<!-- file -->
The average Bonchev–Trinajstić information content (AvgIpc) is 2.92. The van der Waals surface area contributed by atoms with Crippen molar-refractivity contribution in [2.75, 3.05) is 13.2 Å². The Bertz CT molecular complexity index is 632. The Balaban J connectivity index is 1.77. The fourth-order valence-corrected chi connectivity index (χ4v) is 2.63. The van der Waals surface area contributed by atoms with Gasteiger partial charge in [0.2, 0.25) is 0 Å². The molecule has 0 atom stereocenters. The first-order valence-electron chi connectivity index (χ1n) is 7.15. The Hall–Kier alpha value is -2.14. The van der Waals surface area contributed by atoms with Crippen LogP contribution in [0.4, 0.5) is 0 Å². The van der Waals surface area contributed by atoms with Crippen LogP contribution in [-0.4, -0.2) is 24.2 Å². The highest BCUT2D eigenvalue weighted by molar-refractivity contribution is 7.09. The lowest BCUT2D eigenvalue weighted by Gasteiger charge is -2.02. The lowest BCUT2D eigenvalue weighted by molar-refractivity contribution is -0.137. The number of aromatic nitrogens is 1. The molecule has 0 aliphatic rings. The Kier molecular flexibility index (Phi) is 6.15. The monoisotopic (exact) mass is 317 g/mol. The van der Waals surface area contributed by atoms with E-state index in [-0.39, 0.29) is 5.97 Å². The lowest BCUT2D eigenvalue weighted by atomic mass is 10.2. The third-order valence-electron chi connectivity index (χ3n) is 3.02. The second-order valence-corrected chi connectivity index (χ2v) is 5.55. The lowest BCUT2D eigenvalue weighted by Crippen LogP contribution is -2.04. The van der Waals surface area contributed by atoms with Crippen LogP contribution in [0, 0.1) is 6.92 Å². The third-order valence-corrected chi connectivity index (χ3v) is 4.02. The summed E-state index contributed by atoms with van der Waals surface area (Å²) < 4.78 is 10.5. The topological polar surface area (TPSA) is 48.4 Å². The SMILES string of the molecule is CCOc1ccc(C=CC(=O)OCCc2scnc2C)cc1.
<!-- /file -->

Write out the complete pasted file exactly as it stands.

The average Bonchev–Trinajstić information content (AvgIpc) is 2.92. The van der Waals surface area contributed by atoms with Crippen molar-refractivity contribution in [2.75, 3.05) is 13.2 Å². The Bertz CT molecular complexity index is 632. The Balaban J connectivity index is 1.77. The fourth-order valence-corrected chi connectivity index (χ4v) is 2.63. The van der Waals surface area contributed by atoms with Gasteiger partial charge in [0.2, 0.25) is 0 Å². The molecule has 0 atom stereocenters. The first-order valence-electron chi connectivity index (χ1n) is 7.15. The Hall–Kier alpha value is -2.14. The van der Waals surface area contributed by atoms with Crippen LogP contribution in [0.4, 0.5) is 0 Å². The van der Waals surface area contributed by atoms with Crippen LogP contribution in [-0.4, -0.2) is 24.2 Å². The highest BCUT2D eigenvalue weighted by molar-refractivity contribution is 7.09. The lowest BCUT2D eigenvalue weighted by Gasteiger charge is -2.02. The lowest BCUT2D eigenvalue weighted by molar-refractivity contribution is -0.137. The number of aromatic nitrogens is 1. The molecule has 0 aliphatic rings. The Kier molecular flexibility index (Phi) is 6.15. The monoisotopic (exact) mass is 317 g/mol. The van der Waals surface area contributed by atoms with E-state index in [-0.39, 0.29) is 5.97 Å². The lowest BCUT2D eigenvalue weighted by atomic mass is 10.2. The third-order valence-electron chi connectivity index (χ3n) is 3.02. The second-order valence-corrected chi connectivity index (χ2v) is 5.55. The lowest BCUT2D eigenvalue weighted by Crippen LogP contribution is -2.04. The van der Waals surface area contributed by atoms with Crippen LogP contribution in [0, 0.1) is 6.92 Å². The third-order valence-corrected chi connectivity index (χ3v) is 4.02. The summed E-state index contributed by atoms with van der Waals surface area (Å²) < 4.78 is 10.5. The topological polar surface area (TPSA) is 48.4 Å². The SMILES string of the molecule is CCOc1ccc(C=CC(=O)OCCc2scnc2C)cc1.